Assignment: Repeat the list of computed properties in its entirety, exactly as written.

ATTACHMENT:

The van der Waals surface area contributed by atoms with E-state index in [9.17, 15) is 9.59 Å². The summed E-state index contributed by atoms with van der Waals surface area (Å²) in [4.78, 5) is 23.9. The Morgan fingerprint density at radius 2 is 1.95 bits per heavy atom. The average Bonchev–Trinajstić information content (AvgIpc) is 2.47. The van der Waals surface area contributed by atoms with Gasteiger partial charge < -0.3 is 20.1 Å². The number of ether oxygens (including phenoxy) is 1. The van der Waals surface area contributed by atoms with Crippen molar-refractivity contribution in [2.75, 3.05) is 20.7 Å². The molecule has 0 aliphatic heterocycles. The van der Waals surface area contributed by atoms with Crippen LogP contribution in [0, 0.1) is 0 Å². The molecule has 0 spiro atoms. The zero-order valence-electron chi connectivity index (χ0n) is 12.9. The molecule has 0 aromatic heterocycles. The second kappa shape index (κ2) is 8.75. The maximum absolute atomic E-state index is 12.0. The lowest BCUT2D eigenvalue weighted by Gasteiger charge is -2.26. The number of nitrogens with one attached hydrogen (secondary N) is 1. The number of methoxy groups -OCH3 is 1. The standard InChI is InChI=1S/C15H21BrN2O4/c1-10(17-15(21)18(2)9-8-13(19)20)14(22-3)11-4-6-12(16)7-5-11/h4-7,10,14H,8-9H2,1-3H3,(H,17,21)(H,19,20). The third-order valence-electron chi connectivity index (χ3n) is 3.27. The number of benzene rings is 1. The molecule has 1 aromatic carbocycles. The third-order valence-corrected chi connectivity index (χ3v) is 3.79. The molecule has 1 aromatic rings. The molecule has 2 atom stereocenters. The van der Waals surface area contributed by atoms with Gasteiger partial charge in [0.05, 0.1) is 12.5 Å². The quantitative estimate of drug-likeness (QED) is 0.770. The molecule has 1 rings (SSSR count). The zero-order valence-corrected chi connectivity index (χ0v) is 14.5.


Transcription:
The van der Waals surface area contributed by atoms with E-state index in [9.17, 15) is 9.59 Å². The summed E-state index contributed by atoms with van der Waals surface area (Å²) in [4.78, 5) is 23.9. The Morgan fingerprint density at radius 2 is 1.95 bits per heavy atom. The average Bonchev–Trinajstić information content (AvgIpc) is 2.47. The van der Waals surface area contributed by atoms with Gasteiger partial charge < -0.3 is 20.1 Å². The number of ether oxygens (including phenoxy) is 1. The van der Waals surface area contributed by atoms with Crippen molar-refractivity contribution in [2.75, 3.05) is 20.7 Å². The molecule has 0 aliphatic heterocycles. The van der Waals surface area contributed by atoms with Crippen LogP contribution in [0, 0.1) is 0 Å². The molecule has 0 spiro atoms. The zero-order valence-electron chi connectivity index (χ0n) is 12.9. The molecule has 0 aromatic heterocycles. The second kappa shape index (κ2) is 8.75. The maximum absolute atomic E-state index is 12.0. The lowest BCUT2D eigenvalue weighted by Gasteiger charge is -2.26. The number of nitrogens with one attached hydrogen (secondary N) is 1. The number of methoxy groups -OCH3 is 1. The standard InChI is InChI=1S/C15H21BrN2O4/c1-10(17-15(21)18(2)9-8-13(19)20)14(22-3)11-4-6-12(16)7-5-11/h4-7,10,14H,8-9H2,1-3H3,(H,17,21)(H,19,20). The third-order valence-electron chi connectivity index (χ3n) is 3.27. The number of benzene rings is 1. The molecule has 1 aromatic carbocycles. The third-order valence-corrected chi connectivity index (χ3v) is 3.79. The molecule has 1 aromatic rings. The molecule has 2 atom stereocenters. The van der Waals surface area contributed by atoms with Gasteiger partial charge in [0.05, 0.1) is 12.5 Å². The quantitative estimate of drug-likeness (QED) is 0.770. The molecule has 1 rings (SSSR count). The zero-order valence-corrected chi connectivity index (χ0v) is 14.5.